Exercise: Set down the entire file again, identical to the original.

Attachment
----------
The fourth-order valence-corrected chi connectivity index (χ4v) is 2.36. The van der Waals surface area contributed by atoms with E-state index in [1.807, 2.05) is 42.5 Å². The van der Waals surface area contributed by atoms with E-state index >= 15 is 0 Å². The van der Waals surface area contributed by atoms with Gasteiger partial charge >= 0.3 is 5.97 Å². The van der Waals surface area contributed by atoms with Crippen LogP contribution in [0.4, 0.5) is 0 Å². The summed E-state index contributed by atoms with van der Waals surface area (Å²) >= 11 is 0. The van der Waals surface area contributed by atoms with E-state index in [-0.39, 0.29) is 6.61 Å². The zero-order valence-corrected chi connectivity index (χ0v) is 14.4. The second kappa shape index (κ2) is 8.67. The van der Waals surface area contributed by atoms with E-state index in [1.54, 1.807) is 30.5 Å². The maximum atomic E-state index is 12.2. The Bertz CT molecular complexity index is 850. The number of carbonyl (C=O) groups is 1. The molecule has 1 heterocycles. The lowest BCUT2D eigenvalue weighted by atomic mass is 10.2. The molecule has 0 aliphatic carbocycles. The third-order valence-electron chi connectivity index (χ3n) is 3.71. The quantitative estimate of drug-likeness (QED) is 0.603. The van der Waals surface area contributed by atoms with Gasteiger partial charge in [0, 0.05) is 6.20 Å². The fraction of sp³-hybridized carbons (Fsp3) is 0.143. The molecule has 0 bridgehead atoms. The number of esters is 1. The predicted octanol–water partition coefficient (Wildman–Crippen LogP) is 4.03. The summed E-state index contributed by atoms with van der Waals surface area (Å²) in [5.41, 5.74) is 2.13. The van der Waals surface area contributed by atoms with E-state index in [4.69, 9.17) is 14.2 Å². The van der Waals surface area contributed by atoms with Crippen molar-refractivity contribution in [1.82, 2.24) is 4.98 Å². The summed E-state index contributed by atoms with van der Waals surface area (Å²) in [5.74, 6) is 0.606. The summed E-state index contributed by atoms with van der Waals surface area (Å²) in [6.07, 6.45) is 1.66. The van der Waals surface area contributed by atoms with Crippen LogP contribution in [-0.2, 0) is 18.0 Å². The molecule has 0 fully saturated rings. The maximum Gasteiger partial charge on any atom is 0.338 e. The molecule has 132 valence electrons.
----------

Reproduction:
The fourth-order valence-corrected chi connectivity index (χ4v) is 2.36. The van der Waals surface area contributed by atoms with E-state index in [1.807, 2.05) is 42.5 Å². The van der Waals surface area contributed by atoms with E-state index >= 15 is 0 Å². The van der Waals surface area contributed by atoms with Gasteiger partial charge >= 0.3 is 5.97 Å². The van der Waals surface area contributed by atoms with Crippen LogP contribution in [0.4, 0.5) is 0 Å². The summed E-state index contributed by atoms with van der Waals surface area (Å²) >= 11 is 0. The van der Waals surface area contributed by atoms with E-state index in [-0.39, 0.29) is 6.61 Å². The zero-order valence-corrected chi connectivity index (χ0v) is 14.4. The second kappa shape index (κ2) is 8.67. The van der Waals surface area contributed by atoms with E-state index in [1.54, 1.807) is 30.5 Å². The maximum atomic E-state index is 12.2. The Bertz CT molecular complexity index is 850. The number of carbonyl (C=O) groups is 1. The molecule has 1 heterocycles. The lowest BCUT2D eigenvalue weighted by atomic mass is 10.2. The molecule has 0 aliphatic carbocycles. The third-order valence-electron chi connectivity index (χ3n) is 3.71. The quantitative estimate of drug-likeness (QED) is 0.603. The van der Waals surface area contributed by atoms with Gasteiger partial charge in [0, 0.05) is 6.20 Å². The fraction of sp³-hybridized carbons (Fsp3) is 0.143. The molecule has 0 bridgehead atoms. The number of esters is 1. The predicted octanol–water partition coefficient (Wildman–Crippen LogP) is 4.03. The summed E-state index contributed by atoms with van der Waals surface area (Å²) in [5.41, 5.74) is 2.13. The van der Waals surface area contributed by atoms with E-state index in [4.69, 9.17) is 14.2 Å². The van der Waals surface area contributed by atoms with Crippen molar-refractivity contribution in [1.82, 2.24) is 4.98 Å². The summed E-state index contributed by atoms with van der Waals surface area (Å²) in [5.74, 6) is 0.606. The summed E-state index contributed by atoms with van der Waals surface area (Å²) in [6.07, 6.45) is 1.66. The van der Waals surface area contributed by atoms with Crippen LogP contribution in [-0.2, 0) is 18.0 Å². The molecule has 0 fully saturated rings. The maximum Gasteiger partial charge on any atom is 0.338 e. The molecule has 132 valence electrons.